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Genome sequencing in Pandemic Response

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June 09, 2021

What is the issue?

  • Emerging variants, with evidence of higher transmissibility and immune escape, demand re-strategised responses to COVID-19 pandemic in India.
  • Genomic sequencing becomes significant in this context.

How does genome sequencing help?

  • [Genome sequencing refers to figuring out the order of DNA nucleotides, or bases, in a genome - the order of As, Cs, Gs, and Ts that make up an organism's DNA.]
  • An effective COVID-19 pandemic response includes keeping track of emerging variants.
  • There are a total of 10 variants till now including variants of interest and concern.
  • Conducting further studies about their transmissibility, immune escape and potential to cause severe disease is essential now.
  • Therefore, genomic sequencing becomes one of the first steps in this important process.
  • Besides increasing vaccination coverage, the U.S. and UK have scaled up genomic sequencing which went a long way in containing the virus.

What is the case with India?

  • India seems to be faltering on both expanding vaccination coverage and genomic sequencing.
  • Procedural steps such as setting up the Indian SARS-CoV2 Genomic Consortia, or INSACOG have been taken.
  • But the sequencing has remained at a very low level of a few thousand cases only.

What are the measures to be taken?

  • Genomic sequencing - India needs to scale up genomic sequencing, across all States.
  • There should be sufficient and representative samples collected for genomic sequencing.
  • This will help track district-level trends in circulating variants.
  • A national-level analysis of collated genomic sequencing data should be done on a regular basis.
  • And the findings should be shared publicly.
  • Research - The government must invest and support more scientific and operational research on vaccine effectiveness.
  • The data should include various stratifiers such as age, gender and comorbid conditions, etc.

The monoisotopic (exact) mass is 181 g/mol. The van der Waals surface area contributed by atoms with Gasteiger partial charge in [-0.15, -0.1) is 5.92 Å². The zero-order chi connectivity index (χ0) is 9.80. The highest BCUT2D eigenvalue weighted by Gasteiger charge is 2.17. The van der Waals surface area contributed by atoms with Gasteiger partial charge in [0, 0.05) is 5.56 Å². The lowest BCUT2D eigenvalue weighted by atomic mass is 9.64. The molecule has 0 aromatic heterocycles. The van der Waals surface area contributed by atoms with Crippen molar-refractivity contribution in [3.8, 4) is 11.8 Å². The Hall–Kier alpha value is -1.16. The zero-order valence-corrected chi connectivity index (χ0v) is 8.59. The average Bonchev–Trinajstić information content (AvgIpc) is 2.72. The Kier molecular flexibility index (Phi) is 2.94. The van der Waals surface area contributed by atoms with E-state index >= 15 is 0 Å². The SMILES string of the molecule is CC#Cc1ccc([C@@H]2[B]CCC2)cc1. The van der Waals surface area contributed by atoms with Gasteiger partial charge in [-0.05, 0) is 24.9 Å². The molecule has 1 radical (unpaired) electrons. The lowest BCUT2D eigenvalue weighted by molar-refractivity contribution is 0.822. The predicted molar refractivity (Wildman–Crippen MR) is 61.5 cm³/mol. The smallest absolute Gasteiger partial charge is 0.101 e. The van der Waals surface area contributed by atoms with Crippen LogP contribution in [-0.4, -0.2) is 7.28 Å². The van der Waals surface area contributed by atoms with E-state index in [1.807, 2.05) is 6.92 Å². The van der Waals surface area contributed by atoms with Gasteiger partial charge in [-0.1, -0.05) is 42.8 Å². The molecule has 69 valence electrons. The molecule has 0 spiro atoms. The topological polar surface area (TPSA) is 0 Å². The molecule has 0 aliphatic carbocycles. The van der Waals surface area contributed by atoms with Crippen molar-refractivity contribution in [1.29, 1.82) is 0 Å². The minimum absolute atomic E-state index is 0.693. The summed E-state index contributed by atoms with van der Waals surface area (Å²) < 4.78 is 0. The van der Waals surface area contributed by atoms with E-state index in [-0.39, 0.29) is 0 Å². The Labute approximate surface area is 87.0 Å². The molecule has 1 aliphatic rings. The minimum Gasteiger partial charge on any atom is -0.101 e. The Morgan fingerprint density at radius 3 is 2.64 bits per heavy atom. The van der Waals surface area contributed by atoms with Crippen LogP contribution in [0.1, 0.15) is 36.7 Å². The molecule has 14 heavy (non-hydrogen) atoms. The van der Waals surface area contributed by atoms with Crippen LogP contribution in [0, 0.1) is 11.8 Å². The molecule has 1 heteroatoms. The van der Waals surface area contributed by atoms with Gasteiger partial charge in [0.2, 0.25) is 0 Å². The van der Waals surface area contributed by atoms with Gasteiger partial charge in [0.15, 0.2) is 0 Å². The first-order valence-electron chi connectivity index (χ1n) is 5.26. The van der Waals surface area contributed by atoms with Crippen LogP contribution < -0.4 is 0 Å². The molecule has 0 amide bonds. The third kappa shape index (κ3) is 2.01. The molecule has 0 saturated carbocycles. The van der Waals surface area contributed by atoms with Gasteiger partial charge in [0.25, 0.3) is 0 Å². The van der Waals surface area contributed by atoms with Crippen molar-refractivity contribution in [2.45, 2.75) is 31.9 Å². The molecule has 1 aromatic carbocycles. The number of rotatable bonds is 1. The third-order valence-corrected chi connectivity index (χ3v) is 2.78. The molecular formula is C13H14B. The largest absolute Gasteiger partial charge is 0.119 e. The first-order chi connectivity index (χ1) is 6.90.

• Vaccine policy - There are early indications of immune escape and reduced vaccine effectiveness against the Delta variant (especially after one shot).
  • So, the policy on population coverage with two shots of vaccine, gap between the doses, priority groups, etc should be reviewed scientifically.

What is the way forward?

  • Scientific knowledge and understanding about emerging virus strains is going to be the key to deploy public health interventions.
  • In this regard, data from genomic sequencing has both policy and operational implications.
  • There is thus a need for -
    1. rapidly expanding genomic sequencing
    2. sharing related data in a timely and transparent manner
    3. understanding of the impact of new variants on transmissibility, severity and vaccine effectiveness
  • An assured way to fight the pandemic is to use scientific evidence to decide policies, modify strategies and take corrective actions.

 

Source: The Hindu

Quick Fact

Delta variant

  • The Delta variant was previously known as the “Indian variant”, as it was first found in India.
  • It is one of three sub-lineages of the Indian variant, and is also known as B.1.617.2.
  • Studies have shown that the Delta variant became the most circulating variant in Delhi.
  • The Delta variant is likely to be associated with high viral load.
  • It also resulted in a higher proportion of breakthrough infection (people already vaccinated getting infected).
  • The Public Health England (PHE) also reported that the Delta variant has become the most common circulating strain in the U.K., replacing Alpha variant (B.1.1.7, first reported from Kent, England in September 2020).
  • The PHE also reported that the effectiveness of a single dose of vaccine (amongst symptomatic patients) was lower against the Delta strain.
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